23,000 California Nurses to Strike on September 22

September 21, 2011

September 21, 2011 — Roughly 23,000 members of the California Nurses Association (CNA) plan to be no-shows on September 22 at several dozen hospitals in what organizers call the largest nurses' strike in the nation's history.

The 1-day strike comes amid negotiations between the CNA and 8 individual hospitals operated by nonprofit Sutter Health in northern California that have run aground largely on 2 rocky economic issues for all Americans: healthcare coverage and retirement benefits.

The CNA belongs to an aggressive "super union" with close to 160,000 members called National Nurses United. Its avowed goal is to unionize every registered nurse in the United States. In June 2010, its affiliate in Minnesota organized a 1-day strike by 12,000 nurses in the Twin Cities over wages, pension benefits, and staffing levels. At the time, that walk-off was billed as the biggest nurses' strike ever.

The scheduled California strike affects not only 8 Sutter hospitals, some with multiple campuses, but also 22 Kaiser Permanente hospitals in northern California, as well as Children's Hospital Oakland. The latter hospital is also embroiled in contract negotiations with the CNA, but the Kaiser facilities are not. The Kaiser nurses are instead striking out of sympathy with Kaiser employees belonging to the National Union of Healthcare Workers, whose members include mental health professionals, audiologists, and speech pathologists, in addition to registered nurses. Some 2500 of these National Union of Healthcare Workers members, currently locked in contract talks, began 2-day and 3-day strikes today at Kaiser facilities in southern California. Another 1500 NUWH members employed by Kaiser in northern California will engage in a 1-day walk-off tomorrow.

CNA nurses are scheduled to begin walking picket lines at 7 am tomorrow around the hospitals being struck. The picket lines will come down at 7 am the next day.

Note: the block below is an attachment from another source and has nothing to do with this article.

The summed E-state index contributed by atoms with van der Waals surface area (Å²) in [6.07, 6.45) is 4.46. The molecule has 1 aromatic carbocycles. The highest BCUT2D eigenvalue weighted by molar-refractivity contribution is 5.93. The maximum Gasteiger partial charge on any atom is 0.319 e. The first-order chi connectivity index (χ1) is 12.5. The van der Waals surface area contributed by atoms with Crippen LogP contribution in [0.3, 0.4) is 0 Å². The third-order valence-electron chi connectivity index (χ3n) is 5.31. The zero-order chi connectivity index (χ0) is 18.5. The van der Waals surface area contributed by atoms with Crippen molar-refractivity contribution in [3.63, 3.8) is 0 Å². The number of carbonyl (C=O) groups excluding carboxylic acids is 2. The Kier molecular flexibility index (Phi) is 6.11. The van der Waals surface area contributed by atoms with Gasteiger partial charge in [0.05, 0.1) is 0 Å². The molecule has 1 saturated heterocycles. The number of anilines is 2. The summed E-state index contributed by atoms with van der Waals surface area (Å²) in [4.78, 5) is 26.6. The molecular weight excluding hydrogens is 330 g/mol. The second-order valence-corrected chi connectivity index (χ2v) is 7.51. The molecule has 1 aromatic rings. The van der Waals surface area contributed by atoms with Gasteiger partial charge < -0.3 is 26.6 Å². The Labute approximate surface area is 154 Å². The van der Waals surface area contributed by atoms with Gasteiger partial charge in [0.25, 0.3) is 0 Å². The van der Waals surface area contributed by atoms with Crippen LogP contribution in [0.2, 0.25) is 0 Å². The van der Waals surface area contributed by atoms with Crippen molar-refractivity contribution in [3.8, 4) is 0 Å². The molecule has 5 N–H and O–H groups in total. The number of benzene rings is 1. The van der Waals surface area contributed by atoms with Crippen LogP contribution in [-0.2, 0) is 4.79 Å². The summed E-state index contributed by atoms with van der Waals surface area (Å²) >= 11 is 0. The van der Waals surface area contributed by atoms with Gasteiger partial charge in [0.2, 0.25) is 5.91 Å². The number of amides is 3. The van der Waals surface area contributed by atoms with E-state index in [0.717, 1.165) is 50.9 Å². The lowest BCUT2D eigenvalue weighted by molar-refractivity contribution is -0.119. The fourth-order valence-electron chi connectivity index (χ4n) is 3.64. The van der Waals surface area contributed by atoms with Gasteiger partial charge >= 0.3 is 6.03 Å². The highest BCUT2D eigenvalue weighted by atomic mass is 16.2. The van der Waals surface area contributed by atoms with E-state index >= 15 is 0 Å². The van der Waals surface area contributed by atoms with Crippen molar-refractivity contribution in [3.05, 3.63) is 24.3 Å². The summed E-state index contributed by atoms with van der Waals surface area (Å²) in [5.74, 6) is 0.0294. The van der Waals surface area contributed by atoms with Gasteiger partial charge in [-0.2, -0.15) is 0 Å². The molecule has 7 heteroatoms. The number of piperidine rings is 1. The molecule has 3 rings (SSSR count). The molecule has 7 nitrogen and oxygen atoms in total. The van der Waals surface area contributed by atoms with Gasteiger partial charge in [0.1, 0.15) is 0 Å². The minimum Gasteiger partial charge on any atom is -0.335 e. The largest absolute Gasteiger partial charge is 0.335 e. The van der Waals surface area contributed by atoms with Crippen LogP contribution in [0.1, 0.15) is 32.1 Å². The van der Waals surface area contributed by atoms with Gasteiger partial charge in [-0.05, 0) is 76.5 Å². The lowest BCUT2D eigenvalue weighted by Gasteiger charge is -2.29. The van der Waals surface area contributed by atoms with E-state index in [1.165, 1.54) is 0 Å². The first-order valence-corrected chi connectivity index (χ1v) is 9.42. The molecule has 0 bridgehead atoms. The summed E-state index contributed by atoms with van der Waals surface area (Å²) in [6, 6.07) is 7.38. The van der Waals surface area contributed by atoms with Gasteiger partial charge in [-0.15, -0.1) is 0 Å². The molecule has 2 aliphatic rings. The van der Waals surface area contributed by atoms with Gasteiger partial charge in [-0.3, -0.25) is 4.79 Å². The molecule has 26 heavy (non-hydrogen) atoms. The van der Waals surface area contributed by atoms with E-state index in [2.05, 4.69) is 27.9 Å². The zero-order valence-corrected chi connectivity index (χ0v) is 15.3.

Sutter Health, Kaiser Permanente, and Children's Hospital Oakland have assured the public that they will continue to deliver top-notch care during the 1-day strike. That translates into hiring temporary replacement nurses.

Unrealistic Demands? Or a Rich, Stingy Employer?

The sticking points in the talks between the CNA and Sutter vary hospital by hospital, as each one contracts separately with its nurses. Nevertheless, several themes have emerged: The union contends that the hospitals are trying to reduce nurses' benefits, and the hospitals say that nurses are making unreasonable economic demands.

The union, for example, claims that Sutter hospitals want to eliminate or sharply reduce retiree healthcare coverage. The way Sutter sees it, the nurses are asking for free healthcare after they retire.

"The union is pushing unrealistic proposals that will increase the cost of healthcare," Sutter Health communications director Karen Garner told Medscape Medical News.

The term "free healthcare" is misleading, however. Joe Lindsay, director of the CNA's Sutter division, said that some Sutter facilities that once paid healthcare insurance premiums in full for retired nurses now want retirees to pick up part of the cost. Otherwise, they are responsible for copays and deductibles similar to others with insurance.

Businesses in every sector of the economy have been shifting more of their healthcare costs to employees and retirees, so what Sutter wants to do is not startling. When asked why nurses should be exempt from this cost-shifting, Lindsay told Medscape Medical News that the CNA and National Nurses United want unhindered access to healthcare for every American in the form of a single-payer system, which could happen, for example, if Medicare coverage is extended to all citizens.

Pensions represent another bone of contention. Sutter claims that the CNA wants pensions doubled at some hospitals, even though the average full-time nurse at Sutter already can retire at $84,000 a year.

"We're committed to offering our nurses competitive wages and benefits," said Garner, adding that the average full-time Sutter nurse under a CNA contract earns $136,000 a year.

Lindsay said the union is not seeking doubled pensions, and that Sutter is overstating what retirees receive.

The CNA repeatedly emphasizes that Sutter Health can afford to take care of its nurses, pointing to its reported income of roughly $900 million in 2010. It also chastises the system for "abandoning" certain communities by shutting down or curtailing less-profitable services at its hospitals. Garner said Sutter has simply altered its services in response to changing demographics.

The tit-for-tat continues on the subject of quality of care. The CNA portrays Sutter as trying to muzzle nurses who attempt to advocate for patients. In turn, Garner said that the union "has rejected almost every proposal that helps us deliver services more efficiently and effectively."


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